Tuesday, October 28, 2008

Close Quarters

So I read an article a while ago in the Smithsonian magazine about how New Yorkers aren't really that rude, it's just that they are so used to living in close proximity to millions of other people that it just becomes one big happy family. Because of this, the common niceties that take place in interactions between strangers go away, because there are no strangers, despite the fact no one knows anyone. It's difficult not to have your private life become public when your neighbors can just look across the street and right into your entire apartment, as you happen to walk around naked, or listen to your television, which just so happens to be even louder than theirs (this describes two of my neighbors, by the way).

It's an interesting concept, and has some potential, but I don't think it entirely accounts for big city rudeness. But I digress. I do think that it is true that it is possible to think of the people around you as being closer than they actually are. Take my metro buddies for example. Back when I lived in Adams Morgan I had 2 metro buddies, who would ride in the same train car with me at the same time every day from Woodley Park to Bethesda. We never spoke, but exchanged looks from time to time when there would be the random ranting woman, or person who refused to let someone sit next to them, or other unacceptable metro-riding behavior. Now that I've moved, even though I'm only 2 metro stops down the line, my commute has become much more sporadic, both in the car I ride in and the time that I do it. Because of this, I never see my metro buddies any more and I miss them deeply. My ride was so much more interesting when I shared it with headphones guy and studious glasses guy (I know, not very creative names, but then again, I am an engineer).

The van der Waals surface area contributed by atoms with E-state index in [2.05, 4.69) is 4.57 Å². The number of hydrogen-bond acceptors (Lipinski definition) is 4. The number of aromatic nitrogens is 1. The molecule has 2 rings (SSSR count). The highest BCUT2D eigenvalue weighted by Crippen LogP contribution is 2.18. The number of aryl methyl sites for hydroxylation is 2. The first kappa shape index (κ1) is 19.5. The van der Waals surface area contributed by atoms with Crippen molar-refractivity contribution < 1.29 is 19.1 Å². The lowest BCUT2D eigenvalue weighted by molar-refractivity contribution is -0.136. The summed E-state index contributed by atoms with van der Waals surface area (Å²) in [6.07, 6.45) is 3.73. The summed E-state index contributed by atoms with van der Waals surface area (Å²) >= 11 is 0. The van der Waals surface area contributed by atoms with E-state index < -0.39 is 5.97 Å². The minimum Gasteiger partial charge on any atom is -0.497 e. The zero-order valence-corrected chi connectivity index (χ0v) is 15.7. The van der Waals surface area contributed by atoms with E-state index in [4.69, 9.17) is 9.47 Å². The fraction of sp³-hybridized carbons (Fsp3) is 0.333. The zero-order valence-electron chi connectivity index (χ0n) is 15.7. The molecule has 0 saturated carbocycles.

But even without my metro buddies, I find ways to pick up on the lives of the people around me. My new walk to the metro takes me past a Caribou Coffee which has tables outside. Pretty soon I began to notice a couple that would frequently be sitting outside, drinking their coffee and reading their newspapers. The reason I noticed them is that they seemed rather mismatched. An older, not so attractive man, and a younger, very attractive woman. In my head I created a sordid love affair, that could only end badly. Sometimes only the man would be there and he would be preoccupied and sad looking and I worried that it was over, but every time the woman came back. With the advent of fall I was worried I would lose touch with my couple, as they would no longer sit outside. And I have lost touch for the past month or so, and every now and then on my way to work I wonder. But this morning, there was a new development. The woman was sitting by herself, looking sad and preoccupied. Hmmm...... And yes, I know it's completely ridiculous, but that's how I pass the time on my daily walk to the metro. Who knows what other Washingtonians are thinking about me?

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